Two prominent Senators introduced a bi-partisan Internet privacy bill to define some rules governing how Web companies can collect information about its users.
The 2011 Commercial Privacy Bill of Rights Act co-sponsored by Sen. John F Kerry of Massachusetts and Sen. John McCain of Arizona would force Web companies to clearly explain to their Internet users how they collect information and what they do with it. The "privacy bill of rights" introduced April 12 sought to give consumers greater control over their online data.
The bill, if passed, would make it harder for major Websites to target users using profiles based on personal data. Companies would be unable to collect or share personal identifying information, including names, email addresses and credit card numbers, without an individual's direct consent. Sensitive information such as religious affiliation, sexual identity and health would also be out of bounds without explicit consent.
"Consumers want to shop, browse and share information in an environment that is respectful of their personal information," McCain said at a news conference where the bill was announced.
The legislation is a framework that allows businesses to continue to advertise and market to consumers, McCain said. However, users must also have the ability to easily opt out of data collection so that their personal information is not shared with any third parties.
"Plenty of companies collect data and use it with high ethical standards," generating economic growth that "benefits all of us," Kerry said at the same news conference. But there are other companies who do "virtually anything they want," Kerry said.
Right now there is a "patchwork of standards" which makes online consumer privacy very confusing, Lisa Sotto, partner and head of the privacy & information management practice at New York-based Hunton & Williams, told eWEEK.
The joint McCain-Kerry bill does not mention the "do not track" mechanism that was recommended by the Federal Trade Commission in December. Kerry said he didn't think it was necessary to include it, but consumer advocacy groups including Consumer Watchdog, the Center for Digital Democracy, Consumer Action, Privacy Rights Clearinghouse and Privacy Times criticized that decision. In a joint statement, the groups withheld support of the measure because it did not require a "DNT" mechanism in Web browsers that would allow users to opt-out of all online tracking.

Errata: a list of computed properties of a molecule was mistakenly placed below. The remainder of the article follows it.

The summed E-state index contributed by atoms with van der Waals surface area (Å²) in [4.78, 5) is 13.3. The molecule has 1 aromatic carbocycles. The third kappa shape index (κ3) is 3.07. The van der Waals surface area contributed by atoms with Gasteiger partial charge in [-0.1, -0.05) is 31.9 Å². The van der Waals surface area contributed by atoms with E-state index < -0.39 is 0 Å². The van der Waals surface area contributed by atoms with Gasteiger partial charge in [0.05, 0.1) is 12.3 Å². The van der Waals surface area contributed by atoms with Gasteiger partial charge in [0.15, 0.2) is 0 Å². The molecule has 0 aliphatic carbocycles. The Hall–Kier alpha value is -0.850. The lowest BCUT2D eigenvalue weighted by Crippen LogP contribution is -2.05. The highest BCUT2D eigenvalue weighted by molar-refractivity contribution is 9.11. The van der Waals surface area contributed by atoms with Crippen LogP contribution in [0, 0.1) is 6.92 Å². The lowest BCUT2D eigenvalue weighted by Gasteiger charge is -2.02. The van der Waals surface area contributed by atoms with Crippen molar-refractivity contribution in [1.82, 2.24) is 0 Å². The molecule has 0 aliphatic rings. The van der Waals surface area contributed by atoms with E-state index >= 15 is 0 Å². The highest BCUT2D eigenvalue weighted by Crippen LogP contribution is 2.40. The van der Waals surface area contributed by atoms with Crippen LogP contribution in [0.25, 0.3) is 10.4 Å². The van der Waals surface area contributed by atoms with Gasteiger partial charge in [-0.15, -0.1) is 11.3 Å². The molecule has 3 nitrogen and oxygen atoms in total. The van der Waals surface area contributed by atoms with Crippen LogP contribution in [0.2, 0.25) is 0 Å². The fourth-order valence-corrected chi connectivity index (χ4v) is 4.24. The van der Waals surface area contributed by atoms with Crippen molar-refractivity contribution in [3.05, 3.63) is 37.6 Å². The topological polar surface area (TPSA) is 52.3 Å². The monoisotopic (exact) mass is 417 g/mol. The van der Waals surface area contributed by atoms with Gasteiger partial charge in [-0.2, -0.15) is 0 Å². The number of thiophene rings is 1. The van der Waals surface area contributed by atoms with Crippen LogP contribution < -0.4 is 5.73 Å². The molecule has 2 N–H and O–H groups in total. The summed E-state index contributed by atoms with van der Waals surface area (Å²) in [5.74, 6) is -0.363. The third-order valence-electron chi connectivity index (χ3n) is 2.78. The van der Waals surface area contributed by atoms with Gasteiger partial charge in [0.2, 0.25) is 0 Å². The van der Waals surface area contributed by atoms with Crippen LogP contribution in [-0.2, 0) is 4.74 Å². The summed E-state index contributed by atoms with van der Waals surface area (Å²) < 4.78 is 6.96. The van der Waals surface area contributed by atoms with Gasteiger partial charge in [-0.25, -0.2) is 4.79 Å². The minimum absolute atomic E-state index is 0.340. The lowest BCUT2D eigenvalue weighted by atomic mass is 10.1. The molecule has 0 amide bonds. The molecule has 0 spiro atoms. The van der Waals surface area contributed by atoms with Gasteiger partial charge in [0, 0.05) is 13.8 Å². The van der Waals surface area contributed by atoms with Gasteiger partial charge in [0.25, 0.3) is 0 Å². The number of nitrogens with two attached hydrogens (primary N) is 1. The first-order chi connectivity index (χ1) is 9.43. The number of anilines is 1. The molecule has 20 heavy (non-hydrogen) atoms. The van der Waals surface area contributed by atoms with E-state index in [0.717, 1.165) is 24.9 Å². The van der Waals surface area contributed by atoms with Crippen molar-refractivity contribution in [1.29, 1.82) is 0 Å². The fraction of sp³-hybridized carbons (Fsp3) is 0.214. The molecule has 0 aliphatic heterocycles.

The groups also did not like the fact that consumers couldn't hold companies accountable for privacy violations. If the law is passed, private lawsuits, including class-action suits, against companies for those violations would be prohibited.
The bill has the backing of the Obama administration and it's both an "ambitious piece of legislation" and a "consensus version" that balances consumer needs and business interests, Sotto told eWEEK. "There's been a lot of behind-the-scenes discussion" to make the bill "palatable" to both sides so that it would pass, Sotto said, noting that the bill had undergone 11 revisions in draft form.
The proposed bill provides a co-regulatory framework that would allow the industry to partner with government to create flexible rules for businesses to reduce any negative impact on the Internet ecosystem, Daniel Castro, senior analyst with the Information Technology and Innovation Foundation, a Washington D.C.-based think-tank, told eWEEK.
"We are pleased to see this bill follows fair information practice principles and avoids technical mandates," Ed Black, president and CEO of Computer & Communications Association, told eWEEK. Tech companies understand that loss of privacy can have a chilling effect on online activity, Black said.
Intel, Cisco, eBay and Hewlett-Packard issued a joint statement commending the bill for being flexible to account for rapid changes in technology. "The bill also strikes the appropriate balance by providing businesses with the opportunity to enter into a robust self-regulatory program," the companies said.
Castro estimated the "Internet ecosystem" generated more than $300 billion in "annual economic activity" in the United States.
However, voice from the Web media sector sounded a negative note. The industry is "policing itself" and a government-enforced legislation was unnecessary and would be restrictive, Steve Minichini, president of interactive at media agency TargetCast, told eWEEK.
Similar legislation is currently making the rounds in the House of Representatives.